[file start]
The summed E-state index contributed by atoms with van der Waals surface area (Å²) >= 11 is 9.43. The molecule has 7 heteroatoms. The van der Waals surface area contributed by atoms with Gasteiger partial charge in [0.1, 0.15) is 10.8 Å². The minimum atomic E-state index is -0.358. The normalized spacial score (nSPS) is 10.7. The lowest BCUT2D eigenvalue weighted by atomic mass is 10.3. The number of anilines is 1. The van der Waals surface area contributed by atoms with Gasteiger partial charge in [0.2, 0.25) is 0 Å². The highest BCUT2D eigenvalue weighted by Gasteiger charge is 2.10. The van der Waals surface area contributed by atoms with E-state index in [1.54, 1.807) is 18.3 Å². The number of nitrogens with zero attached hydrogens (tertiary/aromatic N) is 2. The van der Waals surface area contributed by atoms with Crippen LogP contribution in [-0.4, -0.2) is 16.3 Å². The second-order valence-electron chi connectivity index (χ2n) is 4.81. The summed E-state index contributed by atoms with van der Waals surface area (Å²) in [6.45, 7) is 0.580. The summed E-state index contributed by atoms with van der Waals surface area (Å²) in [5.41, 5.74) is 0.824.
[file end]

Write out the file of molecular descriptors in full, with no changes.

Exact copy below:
The summed E-state index contributed by atoms with van der Waals surface area (Å²) >= 11 is 9.43. The molecule has 7 heteroatoms. The van der Waals surface area contributed by atoms with Gasteiger partial charge in [0.1, 0.15) is 10.8 Å². The minimum atomic E-state index is -0.358. The normalized spacial score (nSPS) is 10.7. The lowest BCUT2D eigenvalue weighted by atomic mass is 10.3. The number of anilines is 1. The van der Waals surface area contributed by atoms with Gasteiger partial charge in [0.2, 0.25) is 0 Å². The highest BCUT2D eigenvalue weighted by Gasteiger charge is 2.10. The van der Waals surface area contributed by atoms with E-state index in [1.54, 1.807) is 18.3 Å². The number of nitrogens with zero attached hydrogens (tertiary/aromatic N) is 2. The van der Waals surface area contributed by atoms with Crippen LogP contribution in [-0.4, -0.2) is 16.3 Å². The second-order valence-electron chi connectivity index (χ2n) is 4.81. The summed E-state index contributed by atoms with van der Waals surface area (Å²) in [6.45, 7) is 0.580. The summed E-state index contributed by atoms with van der Waals surface area (Å²) in [5.41, 5.74) is 0.824.